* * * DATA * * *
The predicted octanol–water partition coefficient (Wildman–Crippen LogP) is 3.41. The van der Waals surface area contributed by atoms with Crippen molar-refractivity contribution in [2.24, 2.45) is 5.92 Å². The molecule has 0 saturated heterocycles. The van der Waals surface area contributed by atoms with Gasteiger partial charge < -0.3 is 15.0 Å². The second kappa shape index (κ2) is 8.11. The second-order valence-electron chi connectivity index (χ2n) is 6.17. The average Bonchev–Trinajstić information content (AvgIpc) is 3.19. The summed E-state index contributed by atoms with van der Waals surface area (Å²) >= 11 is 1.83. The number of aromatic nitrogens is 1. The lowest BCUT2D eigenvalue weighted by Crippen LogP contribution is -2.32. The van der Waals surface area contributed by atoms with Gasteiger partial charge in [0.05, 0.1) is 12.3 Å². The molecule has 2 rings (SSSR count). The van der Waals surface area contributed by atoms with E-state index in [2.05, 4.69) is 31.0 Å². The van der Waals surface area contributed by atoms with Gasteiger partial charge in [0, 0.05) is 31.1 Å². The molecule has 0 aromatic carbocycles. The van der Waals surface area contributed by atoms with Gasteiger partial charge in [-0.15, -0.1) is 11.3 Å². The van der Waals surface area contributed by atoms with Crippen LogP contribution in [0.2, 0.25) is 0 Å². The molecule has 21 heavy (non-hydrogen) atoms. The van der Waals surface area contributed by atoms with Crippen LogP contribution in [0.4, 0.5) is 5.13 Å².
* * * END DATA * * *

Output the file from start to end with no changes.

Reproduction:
The predicted octanol–water partition coefficient (Wildman–Crippen LogP) is 3.41. The van der Waals surface area contributed by atoms with Crippen molar-refractivity contribution in [2.24, 2.45) is 5.92 Å². The molecule has 0 saturated heterocycles. The van der Waals surface area contributed by atoms with Gasteiger partial charge < -0.3 is 15.0 Å². The second kappa shape index (κ2) is 8.11. The second-order valence-electron chi connectivity index (χ2n) is 6.17. The average Bonchev–Trinajstić information content (AvgIpc) is 3.19. The summed E-state index contributed by atoms with van der Waals surface area (Å²) >= 11 is 1.83. The number of aromatic nitrogens is 1. The lowest BCUT2D eigenvalue weighted by Crippen LogP contribution is -2.32. The van der Waals surface area contributed by atoms with Gasteiger partial charge in [0.05, 0.1) is 12.3 Å². The molecule has 2 rings (SSSR count). The van der Waals surface area contributed by atoms with E-state index in [2.05, 4.69) is 31.0 Å². The van der Waals surface area contributed by atoms with Gasteiger partial charge in [0, 0.05) is 31.1 Å². The molecule has 0 aromatic carbocycles. The van der Waals surface area contributed by atoms with Gasteiger partial charge in [-0.15, -0.1) is 11.3 Å². The van der Waals surface area contributed by atoms with Crippen LogP contribution in [0.2, 0.25) is 0 Å². The molecule has 21 heavy (non-hydrogen) atoms. The van der Waals surface area contributed by atoms with Crippen LogP contribution in [0.4, 0.5) is 5.13 Å².